The important cellists, of whom Akua Dixon is surely one, are almost by definition incredible thinkers (in the non-verbal medium of notes). The most important of these inspire thought in their listeners. Akua’s Dance triggered in this one a series of musings on the nature of maturity, musical and otherwise. Here we have a series of ten works, six of them extraordinary, even profound works written by the extraordinary supreme cellist herself, who plays and discovers their profundity in a soaring, expressive manner. The breathtaking manner of her playing – not only her own work, but that of other composers, including the one vocal track: a melancholic elegy by Abbey Lincoln “Throw It Away” – accentuates the wiry idiom of each work.
Great artists usually evoked in discussions of the cello are Oscar Pettiford and Frederick Katz. The presiding deity, however, – his spirit pervades the entire performance – is Abdul Wadud. But it is Akua Dixon’s vice we hear throughout the music of Akua’s Dance. The breadth and strength of utterance, the depth, power and unshowy brilliance of the musicianship, the uncanny blend of rhetoric and intimacy – on both cello and baritone violin – all combine to reveal a truly symphonic, developmental drama of unassailable integrity from “I Dream A Dream” to the mortifying melancholy of “I’m Gonna Tell God All Of My Troubles” and the majestic curtain call, “Don’t Stop”. ‘Mature’ is the shunning of the superfluous – a virtue in “Akua’s Dance” – its three-dimensional textural perspectives finding depths where lesser artists see only the surface, and as in the Negro Spiritual “I’m Gonna Tell God All Of My Troubles”, a sweeping characterisation of entire passages as part of a unified dramatic whole.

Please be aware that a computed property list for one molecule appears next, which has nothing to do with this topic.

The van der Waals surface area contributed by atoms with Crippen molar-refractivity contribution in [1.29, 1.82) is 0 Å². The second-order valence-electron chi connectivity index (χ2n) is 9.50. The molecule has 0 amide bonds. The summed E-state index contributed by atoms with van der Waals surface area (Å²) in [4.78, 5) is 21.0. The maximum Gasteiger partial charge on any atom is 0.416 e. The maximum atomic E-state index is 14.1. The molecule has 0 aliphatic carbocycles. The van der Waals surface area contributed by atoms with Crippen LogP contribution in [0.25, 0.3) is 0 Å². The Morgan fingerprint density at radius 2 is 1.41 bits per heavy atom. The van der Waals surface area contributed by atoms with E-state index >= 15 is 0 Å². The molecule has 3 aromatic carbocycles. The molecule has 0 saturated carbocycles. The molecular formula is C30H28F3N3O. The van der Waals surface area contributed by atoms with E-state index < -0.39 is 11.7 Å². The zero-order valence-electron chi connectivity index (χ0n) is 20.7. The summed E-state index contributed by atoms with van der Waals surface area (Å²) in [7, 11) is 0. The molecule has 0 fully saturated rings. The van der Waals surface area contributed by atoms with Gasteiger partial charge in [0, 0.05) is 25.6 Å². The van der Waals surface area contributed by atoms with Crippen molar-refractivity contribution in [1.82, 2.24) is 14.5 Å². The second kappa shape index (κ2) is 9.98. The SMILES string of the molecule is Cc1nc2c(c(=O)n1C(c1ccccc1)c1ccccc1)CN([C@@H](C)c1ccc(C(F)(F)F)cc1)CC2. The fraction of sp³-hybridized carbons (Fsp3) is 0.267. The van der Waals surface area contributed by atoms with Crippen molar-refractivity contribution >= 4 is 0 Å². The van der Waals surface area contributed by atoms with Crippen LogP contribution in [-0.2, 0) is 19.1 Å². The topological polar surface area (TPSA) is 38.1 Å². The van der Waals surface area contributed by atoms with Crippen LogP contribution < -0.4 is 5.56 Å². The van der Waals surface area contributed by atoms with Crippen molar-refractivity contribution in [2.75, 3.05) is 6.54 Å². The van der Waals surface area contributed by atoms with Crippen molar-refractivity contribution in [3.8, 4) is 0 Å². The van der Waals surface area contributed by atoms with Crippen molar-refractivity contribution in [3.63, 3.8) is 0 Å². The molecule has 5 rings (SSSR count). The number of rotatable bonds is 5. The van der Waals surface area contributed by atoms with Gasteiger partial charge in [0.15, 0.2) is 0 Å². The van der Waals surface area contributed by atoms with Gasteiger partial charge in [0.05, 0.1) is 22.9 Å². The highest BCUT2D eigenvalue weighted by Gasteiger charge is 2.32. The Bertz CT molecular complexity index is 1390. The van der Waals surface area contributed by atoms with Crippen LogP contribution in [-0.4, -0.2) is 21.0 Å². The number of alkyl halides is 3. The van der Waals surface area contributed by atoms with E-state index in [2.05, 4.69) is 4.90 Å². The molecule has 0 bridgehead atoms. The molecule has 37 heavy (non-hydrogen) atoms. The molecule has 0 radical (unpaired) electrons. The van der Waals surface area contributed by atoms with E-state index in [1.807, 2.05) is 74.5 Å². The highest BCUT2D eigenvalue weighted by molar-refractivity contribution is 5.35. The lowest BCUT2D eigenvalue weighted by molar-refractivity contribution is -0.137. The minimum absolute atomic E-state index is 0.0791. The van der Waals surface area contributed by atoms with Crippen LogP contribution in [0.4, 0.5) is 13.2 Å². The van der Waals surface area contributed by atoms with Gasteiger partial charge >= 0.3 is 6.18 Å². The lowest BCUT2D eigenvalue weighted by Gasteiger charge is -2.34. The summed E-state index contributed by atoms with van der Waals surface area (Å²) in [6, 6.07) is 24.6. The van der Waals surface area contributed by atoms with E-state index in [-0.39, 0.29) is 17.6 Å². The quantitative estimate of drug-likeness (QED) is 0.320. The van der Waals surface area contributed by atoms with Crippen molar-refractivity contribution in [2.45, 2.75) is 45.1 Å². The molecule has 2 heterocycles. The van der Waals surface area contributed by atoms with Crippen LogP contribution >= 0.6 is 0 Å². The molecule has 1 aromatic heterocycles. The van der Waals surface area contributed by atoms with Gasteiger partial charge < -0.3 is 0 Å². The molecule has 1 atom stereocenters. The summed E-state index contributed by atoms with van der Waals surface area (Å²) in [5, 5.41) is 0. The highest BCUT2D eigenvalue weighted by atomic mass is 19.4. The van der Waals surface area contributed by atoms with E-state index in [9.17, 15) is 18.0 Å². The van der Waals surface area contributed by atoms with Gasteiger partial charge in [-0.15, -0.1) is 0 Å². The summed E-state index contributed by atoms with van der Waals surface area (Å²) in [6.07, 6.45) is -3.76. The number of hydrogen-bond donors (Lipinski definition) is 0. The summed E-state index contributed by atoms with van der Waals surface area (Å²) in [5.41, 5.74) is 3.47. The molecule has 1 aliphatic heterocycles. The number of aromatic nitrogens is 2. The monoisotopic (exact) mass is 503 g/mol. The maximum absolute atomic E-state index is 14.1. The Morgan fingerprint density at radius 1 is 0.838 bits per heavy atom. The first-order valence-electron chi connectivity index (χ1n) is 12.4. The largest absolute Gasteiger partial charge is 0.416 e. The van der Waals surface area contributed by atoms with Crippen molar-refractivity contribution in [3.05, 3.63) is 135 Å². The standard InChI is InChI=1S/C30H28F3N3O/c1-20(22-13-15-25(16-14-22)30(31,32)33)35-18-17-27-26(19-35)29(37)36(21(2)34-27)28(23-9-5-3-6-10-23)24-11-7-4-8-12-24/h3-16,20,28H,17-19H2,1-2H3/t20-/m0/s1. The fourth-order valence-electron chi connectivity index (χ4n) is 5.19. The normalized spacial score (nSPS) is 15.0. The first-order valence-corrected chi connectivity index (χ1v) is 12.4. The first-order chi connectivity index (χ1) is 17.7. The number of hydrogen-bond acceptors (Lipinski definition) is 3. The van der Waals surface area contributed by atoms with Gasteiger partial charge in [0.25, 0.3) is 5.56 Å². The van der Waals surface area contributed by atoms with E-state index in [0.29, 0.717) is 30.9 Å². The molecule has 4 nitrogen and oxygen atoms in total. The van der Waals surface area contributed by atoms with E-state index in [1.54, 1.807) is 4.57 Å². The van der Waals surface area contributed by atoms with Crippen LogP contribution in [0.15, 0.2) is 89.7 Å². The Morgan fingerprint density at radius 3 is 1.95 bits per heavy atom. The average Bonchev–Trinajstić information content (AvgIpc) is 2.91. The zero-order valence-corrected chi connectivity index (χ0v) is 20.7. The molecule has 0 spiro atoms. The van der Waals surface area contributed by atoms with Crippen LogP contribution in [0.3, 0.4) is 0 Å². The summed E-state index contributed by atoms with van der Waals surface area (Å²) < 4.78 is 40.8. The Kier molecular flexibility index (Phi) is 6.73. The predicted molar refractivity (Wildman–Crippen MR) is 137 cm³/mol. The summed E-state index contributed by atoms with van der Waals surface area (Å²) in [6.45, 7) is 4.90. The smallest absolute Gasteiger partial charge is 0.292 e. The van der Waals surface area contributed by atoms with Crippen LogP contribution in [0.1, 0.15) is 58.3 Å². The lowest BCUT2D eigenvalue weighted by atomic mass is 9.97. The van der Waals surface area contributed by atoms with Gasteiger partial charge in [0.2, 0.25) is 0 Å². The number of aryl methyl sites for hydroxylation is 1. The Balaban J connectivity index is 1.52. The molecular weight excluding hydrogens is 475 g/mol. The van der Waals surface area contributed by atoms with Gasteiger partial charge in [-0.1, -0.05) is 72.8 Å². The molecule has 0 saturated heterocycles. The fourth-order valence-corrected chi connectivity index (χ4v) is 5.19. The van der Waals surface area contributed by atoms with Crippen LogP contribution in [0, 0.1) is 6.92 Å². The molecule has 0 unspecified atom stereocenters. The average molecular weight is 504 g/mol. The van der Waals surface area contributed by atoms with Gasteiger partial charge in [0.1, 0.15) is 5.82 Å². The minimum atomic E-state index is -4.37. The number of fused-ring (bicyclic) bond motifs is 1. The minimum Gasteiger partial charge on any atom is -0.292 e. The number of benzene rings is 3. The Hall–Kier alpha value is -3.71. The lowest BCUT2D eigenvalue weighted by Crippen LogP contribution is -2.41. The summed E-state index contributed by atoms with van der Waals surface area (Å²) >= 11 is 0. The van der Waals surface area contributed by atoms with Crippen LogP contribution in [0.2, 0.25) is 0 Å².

The roaring, leonine finale of “Afrika! Afrika!” is another masterpiece – indeed rightfully Utopian – in the high spirits of its finale serves as a counter pole to the weighty, big-boned drama of the spiritual and the youthful, lovelorn musings of “The Sweetest Taboo”. All of these performances by Akua Dixon are unfailingly stylish accounts of music on an instrument known for its sensuous, beguiling nature, which is often hard to master. But then Akua Dixon is one such masterful virtuoso, well on the way to greatness if she continues in this manner. We await new work always with bated breath and hope that she will also bring along the thrilling partnership with this almighty group of musicians: Ron Carter, Victor Lewis, Russell Malone,Kenny Davis and, of course, the prodigiously talented Freddie Bryant as well. Then we shall surely see works performed like this: with intensity, significance and transcendental majesty.
Track List: 1: I Dream A Dream; 2: Dizzy’s Smile; 3: If My Heart Could Speak To You; 4: Orion’s Gait; 5: Akua’s Dance; 6: Throw It Away; 7: Afrika! Afrika!; 8: The Sweetest Taboo; 9: I’m Gonna Tell God All Of My Troubles; 10: Don’t Stop.
Personnel: Akua Dixon: baritone violin (1, 2, 5, 8, 10), cello, voice; Freddie Bryant: guitar (1, 2, 5, 6, 8-10); Kenny Davis: bass (1, 2, 5, 6, 8-10); Victor Lewis: drums; Russell Malone: guitar (3, 4, 7); Ron Carter: bass (3, 4, 7).